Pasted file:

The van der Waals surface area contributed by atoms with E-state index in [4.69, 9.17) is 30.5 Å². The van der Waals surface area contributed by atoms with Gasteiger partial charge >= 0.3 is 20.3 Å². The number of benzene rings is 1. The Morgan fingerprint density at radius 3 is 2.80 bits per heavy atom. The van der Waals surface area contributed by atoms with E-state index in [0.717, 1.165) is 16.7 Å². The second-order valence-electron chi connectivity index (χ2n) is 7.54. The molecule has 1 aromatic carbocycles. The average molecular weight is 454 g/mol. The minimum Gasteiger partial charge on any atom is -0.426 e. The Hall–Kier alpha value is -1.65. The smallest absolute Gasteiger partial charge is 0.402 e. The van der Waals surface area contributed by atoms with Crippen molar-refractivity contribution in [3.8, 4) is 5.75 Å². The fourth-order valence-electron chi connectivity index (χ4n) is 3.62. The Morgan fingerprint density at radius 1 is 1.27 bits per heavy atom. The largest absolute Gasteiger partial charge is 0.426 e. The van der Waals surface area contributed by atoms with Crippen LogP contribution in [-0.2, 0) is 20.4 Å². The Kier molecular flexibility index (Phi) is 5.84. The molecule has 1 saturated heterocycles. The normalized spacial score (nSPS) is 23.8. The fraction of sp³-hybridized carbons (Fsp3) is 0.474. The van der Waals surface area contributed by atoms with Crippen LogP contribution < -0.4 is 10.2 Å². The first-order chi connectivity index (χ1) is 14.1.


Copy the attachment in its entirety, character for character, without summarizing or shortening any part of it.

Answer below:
The van der Waals surface area contributed by atoms with E-state index in [4.69, 9.17) is 30.5 Å². The van der Waals surface area contributed by atoms with Gasteiger partial charge >= 0.3 is 20.3 Å². The number of benzene rings is 1. The Morgan fingerprint density at radius 3 is 2.80 bits per heavy atom. The van der Waals surface area contributed by atoms with E-state index in [0.717, 1.165) is 16.7 Å². The second-order valence-electron chi connectivity index (χ2n) is 7.54. The molecule has 1 aromatic carbocycles. The average molecular weight is 454 g/mol. The minimum Gasteiger partial charge on any atom is -0.426 e. The Hall–Kier alpha value is -1.65. The smallest absolute Gasteiger partial charge is 0.402 e. The van der Waals surface area contributed by atoms with Crippen molar-refractivity contribution in [3.8, 4) is 5.75 Å². The fourth-order valence-electron chi connectivity index (χ4n) is 3.62. The Morgan fingerprint density at radius 1 is 1.27 bits per heavy atom. The largest absolute Gasteiger partial charge is 0.426 e. The van der Waals surface area contributed by atoms with Crippen LogP contribution in [-0.2, 0) is 20.4 Å². The Kier molecular flexibility index (Phi) is 5.84. The molecule has 1 saturated heterocycles. The normalized spacial score (nSPS) is 23.8. The fraction of sp³-hybridized carbons (Fsp3) is 0.474. The van der Waals surface area contributed by atoms with Crippen LogP contribution < -0.4 is 10.2 Å². The first-order chi connectivity index (χ1) is 14.1.